Prevention of Corruption Act, 1988 – the prosecution has to prove the charge beyond reasonable doubt like any other criminal offence and the accused should be considered innocent till it is established otherwise by proper proof of demand and acceptance of illegal gratification, the vital ingredients, necessary to be established to procure a conviction for the offences under consideration. The evidence on record in this case is not sufficient to bring home the guilt of the appellants. As such, they are entitled to benefit of doubt.
IN THE HIGH COURT OF DELHI AT NEW DELHI
CORAM: HON’BLE MS. JUSTICE SUNITA GUPTA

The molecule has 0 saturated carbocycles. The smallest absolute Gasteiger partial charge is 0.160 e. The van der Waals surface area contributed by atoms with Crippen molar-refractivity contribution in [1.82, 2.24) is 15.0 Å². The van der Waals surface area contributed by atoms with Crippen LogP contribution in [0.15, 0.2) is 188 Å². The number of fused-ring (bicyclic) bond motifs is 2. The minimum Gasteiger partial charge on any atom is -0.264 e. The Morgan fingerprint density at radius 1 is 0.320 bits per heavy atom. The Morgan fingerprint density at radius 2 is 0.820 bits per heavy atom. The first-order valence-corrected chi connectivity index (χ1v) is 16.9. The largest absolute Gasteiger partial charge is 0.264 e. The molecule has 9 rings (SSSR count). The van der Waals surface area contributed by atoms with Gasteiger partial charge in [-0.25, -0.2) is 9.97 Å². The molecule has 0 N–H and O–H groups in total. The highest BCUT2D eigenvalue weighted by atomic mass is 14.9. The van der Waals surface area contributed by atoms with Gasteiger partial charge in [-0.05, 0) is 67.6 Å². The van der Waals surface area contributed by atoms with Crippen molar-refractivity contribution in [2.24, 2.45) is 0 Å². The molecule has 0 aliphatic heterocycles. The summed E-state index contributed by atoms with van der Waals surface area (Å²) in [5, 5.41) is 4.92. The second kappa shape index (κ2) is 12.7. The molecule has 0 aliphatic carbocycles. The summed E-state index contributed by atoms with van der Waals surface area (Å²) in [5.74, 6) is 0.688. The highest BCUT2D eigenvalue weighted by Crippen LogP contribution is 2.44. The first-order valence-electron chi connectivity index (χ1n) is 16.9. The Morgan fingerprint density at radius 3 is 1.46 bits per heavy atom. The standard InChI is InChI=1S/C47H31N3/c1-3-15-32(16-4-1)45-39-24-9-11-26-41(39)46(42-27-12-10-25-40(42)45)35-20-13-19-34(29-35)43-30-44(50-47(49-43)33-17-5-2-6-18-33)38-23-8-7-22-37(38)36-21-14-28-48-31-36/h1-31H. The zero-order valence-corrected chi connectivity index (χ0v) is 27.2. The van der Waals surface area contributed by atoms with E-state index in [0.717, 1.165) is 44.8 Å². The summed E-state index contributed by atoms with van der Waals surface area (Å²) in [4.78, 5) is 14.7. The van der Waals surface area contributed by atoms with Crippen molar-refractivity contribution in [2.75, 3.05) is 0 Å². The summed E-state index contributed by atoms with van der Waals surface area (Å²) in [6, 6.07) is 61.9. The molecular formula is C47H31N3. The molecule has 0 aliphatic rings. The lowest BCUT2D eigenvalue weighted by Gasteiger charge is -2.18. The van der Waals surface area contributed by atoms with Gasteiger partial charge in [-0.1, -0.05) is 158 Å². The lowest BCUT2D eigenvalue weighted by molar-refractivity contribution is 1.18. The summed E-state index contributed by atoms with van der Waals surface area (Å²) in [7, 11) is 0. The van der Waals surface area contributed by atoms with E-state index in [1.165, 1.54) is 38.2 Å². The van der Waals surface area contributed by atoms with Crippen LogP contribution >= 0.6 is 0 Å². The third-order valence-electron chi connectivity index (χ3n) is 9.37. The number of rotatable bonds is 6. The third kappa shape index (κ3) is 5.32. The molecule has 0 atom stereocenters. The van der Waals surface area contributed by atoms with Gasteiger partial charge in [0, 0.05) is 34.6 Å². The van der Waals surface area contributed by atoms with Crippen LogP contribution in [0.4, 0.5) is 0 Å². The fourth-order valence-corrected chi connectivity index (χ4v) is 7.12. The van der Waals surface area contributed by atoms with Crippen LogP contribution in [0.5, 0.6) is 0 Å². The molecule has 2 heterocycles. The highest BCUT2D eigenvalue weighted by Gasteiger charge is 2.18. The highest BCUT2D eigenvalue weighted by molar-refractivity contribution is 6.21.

Date of Decision: 23rd May, 2016
DINESH CHAND GUPTA ….. Appellant Through Mr. D.N. Goburdhan and Mr. Vivek Chandra Jaiswal, Advocate versus STATE ….. Respondent Through Mr. Akshai Malik, APP
SUDHIR KUMAR ….. Appellant Through Mr. K.B. Andley, Sr. Advocate with Mr. M. Shamikh, Advocate versus STATE ….. Respondent Through Mr. Akshai Malik, APP
SUNITA GUPTA, J.
1. These criminal appeals are directed against the impugned judgment dated 10th May, 2011 in CC No. 64/2011 arising out of FIR 61/2003 u/s 7/13
Prevention of Corruption Act, 1988